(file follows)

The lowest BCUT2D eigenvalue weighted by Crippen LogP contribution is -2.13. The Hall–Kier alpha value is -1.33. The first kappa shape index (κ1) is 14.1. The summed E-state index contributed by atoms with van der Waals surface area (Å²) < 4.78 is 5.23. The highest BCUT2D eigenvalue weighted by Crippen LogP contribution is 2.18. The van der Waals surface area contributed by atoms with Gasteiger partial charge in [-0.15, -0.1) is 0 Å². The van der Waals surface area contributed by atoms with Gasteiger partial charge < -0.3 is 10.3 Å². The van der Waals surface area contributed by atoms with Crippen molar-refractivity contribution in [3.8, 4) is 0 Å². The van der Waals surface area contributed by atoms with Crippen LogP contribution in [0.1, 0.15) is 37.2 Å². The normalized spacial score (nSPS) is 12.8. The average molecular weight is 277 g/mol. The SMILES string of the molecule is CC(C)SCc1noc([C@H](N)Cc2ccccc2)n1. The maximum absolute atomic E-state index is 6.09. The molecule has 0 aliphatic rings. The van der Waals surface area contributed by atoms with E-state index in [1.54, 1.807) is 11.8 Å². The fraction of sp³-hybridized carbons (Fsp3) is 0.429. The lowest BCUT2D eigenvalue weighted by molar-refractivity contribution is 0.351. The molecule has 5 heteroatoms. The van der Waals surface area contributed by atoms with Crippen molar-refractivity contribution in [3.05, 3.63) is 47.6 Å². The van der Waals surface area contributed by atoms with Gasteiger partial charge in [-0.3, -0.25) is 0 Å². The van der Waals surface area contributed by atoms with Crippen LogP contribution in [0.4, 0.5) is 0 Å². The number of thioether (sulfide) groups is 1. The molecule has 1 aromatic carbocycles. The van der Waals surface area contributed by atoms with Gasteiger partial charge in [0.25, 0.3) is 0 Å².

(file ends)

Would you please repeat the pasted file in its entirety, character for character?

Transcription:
The lowest BCUT2D eigenvalue weighted by Crippen LogP contribution is -2.13. The Hall–Kier alpha value is -1.33. The first kappa shape index (κ1) is 14.1. The summed E-state index contributed by atoms with van der Waals surface area (Å²) < 4.78 is 5.23. The highest BCUT2D eigenvalue weighted by Crippen LogP contribution is 2.18. The van der Waals surface area contributed by atoms with Gasteiger partial charge in [-0.15, -0.1) is 0 Å². The van der Waals surface area contributed by atoms with Gasteiger partial charge < -0.3 is 10.3 Å². The van der Waals surface area contributed by atoms with Crippen molar-refractivity contribution in [3.8, 4) is 0 Å². The van der Waals surface area contributed by atoms with Crippen LogP contribution in [0.1, 0.15) is 37.2 Å². The normalized spacial score (nSPS) is 12.8. The average molecular weight is 277 g/mol. The SMILES string of the molecule is CC(C)SCc1noc([C@H](N)Cc2ccccc2)n1. The maximum absolute atomic E-state index is 6.09. The molecule has 0 aliphatic rings. The van der Waals surface area contributed by atoms with E-state index in [1.54, 1.807) is 11.8 Å². The fraction of sp³-hybridized carbons (Fsp3) is 0.429. The lowest BCUT2D eigenvalue weighted by molar-refractivity contribution is 0.351. The molecule has 5 heteroatoms. The van der Waals surface area contributed by atoms with Crippen molar-refractivity contribution in [3.05, 3.63) is 47.6 Å². The van der Waals surface area contributed by atoms with Gasteiger partial charge in [-0.3, -0.25) is 0 Å². The van der Waals surface area contributed by atoms with Crippen LogP contribution in [0.4, 0.5) is 0 Å². The number of thioether (sulfide) groups is 1. The molecule has 1 aromatic carbocycles. The van der Waals surface area contributed by atoms with Gasteiger partial charge in [0.25, 0.3) is 0 Å².